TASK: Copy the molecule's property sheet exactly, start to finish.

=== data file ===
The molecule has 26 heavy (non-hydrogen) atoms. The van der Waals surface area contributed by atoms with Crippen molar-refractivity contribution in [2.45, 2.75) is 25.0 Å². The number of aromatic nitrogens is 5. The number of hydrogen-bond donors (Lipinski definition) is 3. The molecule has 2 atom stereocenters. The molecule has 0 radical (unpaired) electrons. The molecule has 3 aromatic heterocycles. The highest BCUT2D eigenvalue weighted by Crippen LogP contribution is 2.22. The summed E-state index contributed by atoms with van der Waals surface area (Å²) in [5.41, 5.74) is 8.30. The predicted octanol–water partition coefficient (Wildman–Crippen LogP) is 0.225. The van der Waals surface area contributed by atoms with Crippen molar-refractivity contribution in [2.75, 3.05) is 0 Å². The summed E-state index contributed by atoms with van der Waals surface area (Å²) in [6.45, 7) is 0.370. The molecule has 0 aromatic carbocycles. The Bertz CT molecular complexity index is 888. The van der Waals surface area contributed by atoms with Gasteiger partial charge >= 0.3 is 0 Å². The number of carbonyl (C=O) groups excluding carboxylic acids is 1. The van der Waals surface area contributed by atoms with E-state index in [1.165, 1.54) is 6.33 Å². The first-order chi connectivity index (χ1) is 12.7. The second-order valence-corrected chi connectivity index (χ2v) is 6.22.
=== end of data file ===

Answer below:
The molecule has 26 heavy (non-hydrogen) atoms. The van der Waals surface area contributed by atoms with Crippen molar-refractivity contribution in [2.45, 2.75) is 25.0 Å². The number of aromatic nitrogens is 5. The number of hydrogen-bond donors (Lipinski definition) is 3. The molecule has 2 atom stereocenters. The molecule has 0 radical (unpaired) electrons. The molecule has 3 aromatic heterocycles. The highest BCUT2D eigenvalue weighted by Crippen LogP contribution is 2.22. The summed E-state index contributed by atoms with van der Waals surface area (Å²) in [5.41, 5.74) is 8.30. The predicted octanol–water partition coefficient (Wildman–Crippen LogP) is 0.225. The van der Waals surface area contributed by atoms with Crippen molar-refractivity contribution in [2.75, 3.05) is 0 Å². The summed E-state index contributed by atoms with van der Waals surface area (Å²) in [6.45, 7) is 0.370. The molecule has 0 aromatic carbocycles. The Bertz CT molecular complexity index is 888. The van der Waals surface area contributed by atoms with Gasteiger partial charge >= 0.3 is 0 Å². The number of carbonyl (C=O) groups excluding carboxylic acids is 1. The van der Waals surface area contributed by atoms with E-state index in [1.165, 1.54) is 6.33 Å². The first-order chi connectivity index (χ1) is 12.7. The second-order valence-corrected chi connectivity index (χ2v) is 6.22.